When it comes to financial wellness, it can feel like you’ve got a lot of balls in the air. You’ve got to manage a budget, build up savings, invest in retirement, and chip away at debt all at once—sheesh! So, what do you prioritize? Should you build your savings, pay off debt or invest?
Take a deep breath if you can’t see a way to do it all. We’re here to help you find a method to the madness. To make real progress on your financial goals, you must know how to prioritize them first.
The top 3 most important financial goals
Here’s a quick rundown of the most important financial goals to focus on in order of priority:
1. Pay off high-interest debt
2. Build up an emergency fund
3. Make ongoing investments (e.g., contribute to a 401(k) or IRA, invest in a stock portfolio)
Let’s take a closer look at each of these goals so you can start making headway on your financial wellness journey.
Priority #1 – Pay off high-interest debt
If you have high-interest debt, set a goal of paying it off as soon as possible. This is especially true for small amounts of debt that you can quickly pay off within a few months.
For example, when the Covid-19 pandemic hit and I was temporarily laid off, I panicked and took out a personal loan. In my anxious rush to secure immediate funds for my household, I overlooked the part where I’d have to pay back 12% in interest. Oopsie!
After looking at the loan a few months later, I did the math and realized I’d really done my bank account a disservice. The interest alone would cost me an extra two thousand dollars more than I’d borrowed in the first place if I kept making minimum payments! So I planned to double my monthly payments and get the personal loan taken care of ASAP.
If you’ve got a high-interest debt hanging over your head, you could dip into your emergency fund like I did to help clear it up quickly and save yourself more money in the long run. However, if you completely drain your emergency fund to pay off your debt, you could set yourself up for more debt in an emergency, so proceed with caution and use it wisely.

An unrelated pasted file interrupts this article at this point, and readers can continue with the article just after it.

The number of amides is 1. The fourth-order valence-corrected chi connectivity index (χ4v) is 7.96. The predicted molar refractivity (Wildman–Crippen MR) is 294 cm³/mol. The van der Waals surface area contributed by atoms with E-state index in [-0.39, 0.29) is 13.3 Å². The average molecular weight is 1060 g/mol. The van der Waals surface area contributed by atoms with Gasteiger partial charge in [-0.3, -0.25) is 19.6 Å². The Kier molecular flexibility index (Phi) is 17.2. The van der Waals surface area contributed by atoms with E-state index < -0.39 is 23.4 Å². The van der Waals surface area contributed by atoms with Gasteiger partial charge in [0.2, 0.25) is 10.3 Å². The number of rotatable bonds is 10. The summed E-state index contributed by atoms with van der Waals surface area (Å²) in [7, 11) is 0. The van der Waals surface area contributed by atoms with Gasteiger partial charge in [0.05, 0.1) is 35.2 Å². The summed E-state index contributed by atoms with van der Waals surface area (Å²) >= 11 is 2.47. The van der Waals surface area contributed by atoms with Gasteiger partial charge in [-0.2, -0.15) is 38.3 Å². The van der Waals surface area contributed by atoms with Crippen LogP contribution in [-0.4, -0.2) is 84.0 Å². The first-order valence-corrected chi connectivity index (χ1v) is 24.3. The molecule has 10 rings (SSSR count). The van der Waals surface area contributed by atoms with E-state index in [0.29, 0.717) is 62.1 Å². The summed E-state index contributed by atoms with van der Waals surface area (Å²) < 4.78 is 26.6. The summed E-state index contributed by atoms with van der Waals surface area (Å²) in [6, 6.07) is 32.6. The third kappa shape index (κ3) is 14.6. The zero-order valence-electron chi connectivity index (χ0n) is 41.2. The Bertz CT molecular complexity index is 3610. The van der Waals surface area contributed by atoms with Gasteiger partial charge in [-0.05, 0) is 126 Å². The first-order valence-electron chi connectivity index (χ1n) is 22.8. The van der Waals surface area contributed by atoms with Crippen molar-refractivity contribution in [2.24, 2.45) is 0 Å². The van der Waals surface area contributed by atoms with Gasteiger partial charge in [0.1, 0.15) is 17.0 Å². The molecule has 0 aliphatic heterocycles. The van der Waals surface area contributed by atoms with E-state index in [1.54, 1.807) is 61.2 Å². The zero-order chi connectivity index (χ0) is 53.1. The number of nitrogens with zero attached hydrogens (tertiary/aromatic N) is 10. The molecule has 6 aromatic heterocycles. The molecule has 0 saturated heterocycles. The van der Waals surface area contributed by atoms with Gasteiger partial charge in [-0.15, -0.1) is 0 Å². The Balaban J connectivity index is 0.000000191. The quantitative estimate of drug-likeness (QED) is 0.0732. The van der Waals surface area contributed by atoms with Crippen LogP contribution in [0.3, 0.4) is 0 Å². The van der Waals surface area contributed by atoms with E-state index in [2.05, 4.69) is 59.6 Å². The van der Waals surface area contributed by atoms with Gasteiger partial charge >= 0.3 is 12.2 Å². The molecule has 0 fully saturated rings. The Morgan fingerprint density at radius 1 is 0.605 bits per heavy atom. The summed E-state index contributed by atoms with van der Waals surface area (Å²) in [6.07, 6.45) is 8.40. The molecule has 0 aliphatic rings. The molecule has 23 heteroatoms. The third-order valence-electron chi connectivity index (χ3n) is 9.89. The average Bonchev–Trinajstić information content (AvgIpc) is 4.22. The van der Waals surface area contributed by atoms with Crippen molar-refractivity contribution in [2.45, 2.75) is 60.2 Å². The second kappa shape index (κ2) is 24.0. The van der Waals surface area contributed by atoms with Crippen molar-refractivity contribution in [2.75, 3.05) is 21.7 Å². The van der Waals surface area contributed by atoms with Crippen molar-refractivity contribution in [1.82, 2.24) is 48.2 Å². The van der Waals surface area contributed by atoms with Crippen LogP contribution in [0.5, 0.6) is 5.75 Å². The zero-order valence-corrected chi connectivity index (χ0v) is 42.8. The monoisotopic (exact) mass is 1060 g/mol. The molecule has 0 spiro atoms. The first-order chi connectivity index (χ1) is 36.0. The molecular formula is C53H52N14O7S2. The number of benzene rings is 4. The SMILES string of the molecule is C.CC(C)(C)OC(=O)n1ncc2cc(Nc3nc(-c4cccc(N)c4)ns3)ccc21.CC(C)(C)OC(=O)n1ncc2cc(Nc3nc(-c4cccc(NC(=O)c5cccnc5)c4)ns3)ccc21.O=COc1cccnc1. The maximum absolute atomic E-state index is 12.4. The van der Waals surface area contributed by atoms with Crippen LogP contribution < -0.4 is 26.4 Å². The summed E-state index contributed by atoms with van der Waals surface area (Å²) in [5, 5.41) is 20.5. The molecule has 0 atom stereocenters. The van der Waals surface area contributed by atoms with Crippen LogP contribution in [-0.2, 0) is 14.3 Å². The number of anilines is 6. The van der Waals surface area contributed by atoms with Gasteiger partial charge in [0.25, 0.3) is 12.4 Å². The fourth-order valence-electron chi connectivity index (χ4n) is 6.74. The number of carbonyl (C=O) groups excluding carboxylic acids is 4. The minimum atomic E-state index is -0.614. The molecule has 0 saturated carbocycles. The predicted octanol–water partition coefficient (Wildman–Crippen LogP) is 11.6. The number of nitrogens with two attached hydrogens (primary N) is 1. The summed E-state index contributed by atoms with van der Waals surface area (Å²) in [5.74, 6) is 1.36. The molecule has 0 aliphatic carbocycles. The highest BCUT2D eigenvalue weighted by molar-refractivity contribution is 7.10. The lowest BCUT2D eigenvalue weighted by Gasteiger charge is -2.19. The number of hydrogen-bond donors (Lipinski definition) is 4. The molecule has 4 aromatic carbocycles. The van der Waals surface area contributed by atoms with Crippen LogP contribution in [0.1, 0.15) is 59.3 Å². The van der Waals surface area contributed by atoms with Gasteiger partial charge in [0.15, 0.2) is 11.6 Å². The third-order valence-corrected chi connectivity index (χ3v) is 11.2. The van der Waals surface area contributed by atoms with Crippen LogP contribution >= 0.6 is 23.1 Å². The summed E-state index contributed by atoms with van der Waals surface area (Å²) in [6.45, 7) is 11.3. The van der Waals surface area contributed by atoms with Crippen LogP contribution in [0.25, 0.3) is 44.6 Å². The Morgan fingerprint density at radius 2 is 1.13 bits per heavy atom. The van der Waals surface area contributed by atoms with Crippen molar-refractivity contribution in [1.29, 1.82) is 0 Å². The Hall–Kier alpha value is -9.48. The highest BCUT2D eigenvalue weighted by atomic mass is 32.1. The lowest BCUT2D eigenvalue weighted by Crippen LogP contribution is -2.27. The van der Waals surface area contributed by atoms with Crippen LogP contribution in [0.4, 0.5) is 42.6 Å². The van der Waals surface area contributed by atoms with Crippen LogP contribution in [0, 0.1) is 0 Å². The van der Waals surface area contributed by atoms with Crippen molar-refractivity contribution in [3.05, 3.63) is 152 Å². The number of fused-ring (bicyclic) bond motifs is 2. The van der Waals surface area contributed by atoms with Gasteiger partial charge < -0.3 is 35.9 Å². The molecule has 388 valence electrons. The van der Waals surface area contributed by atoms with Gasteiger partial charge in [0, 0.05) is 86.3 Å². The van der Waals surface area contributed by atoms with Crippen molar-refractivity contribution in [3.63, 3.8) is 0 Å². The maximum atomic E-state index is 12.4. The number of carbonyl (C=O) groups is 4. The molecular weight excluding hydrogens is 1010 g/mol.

Once you’ve cleared out the high-interest debt, prioritize re-building your emergency fund before moving on to anything else.
Priority #2 – Build an emergency fund
When your furnace needs to be repaired in the middle of winter or your car needs a new transmission so you can get to work, how will you pay for it? If you’re like more than 60% of Americans, you may have to consider taking on more debt in the form of credit cards without an emergency fund to fall back on.
Building an emergency fund is number two on the priority list. It’s a proverbial cushy pit of foam cubes that ensures you can climb back to the top of your rope without letting life’s curveballs damage your credit score. So if you don’t have an emergency fund that could cover at least one month of expenses, build one to avoid going into future debt.
Priority #3 – Make ongoing investments
Once you’ve built up an emergency fund and tackled high-interest debt, it’s time to focus on ongoing investments in your future. This includes contributing to a 401(k) or IRA and investing in a diverse stock portfolio.
If you can contribute to a 401(k) through your employer, take advantage of it. Many employers offer matching contributions, which means they’ll match the amount you contribute up to a certain percentage of your salary—that’s free retirement money!
If you don’t have access to a 401(k) or are already maxing out your contributions, open an IRA and start contributing to that. You can contribute up to $6,000 annually ($7,000 if you’re 50 or older).
And finally, remember to invest in a diversified stock portfolio. This is one of the best ways to grow wealth over time and achieve financial security in retirement.
Final thoughts on whether to pay off debt or invest
There’s no shortage of financial goals to focus on, but you don’t have to tackle them all at once. By prioritizing your goals and taking a strategic approach, you can make headway on all fronts — it might take some time. So be patient, stay the course, and remember that every little bit counts.
Julep is not a financial institution, financial advisor, or credit repair company, and does not provide credit repair services of any kind. The information provided is for general educational and reference purposes only. The information is not intended to provide legal, tax, or financial advice. We do not propose any guarantee that the information provided will repair or improve your financial profile. Consult the services of a competent licensed professional when You need financial assistance.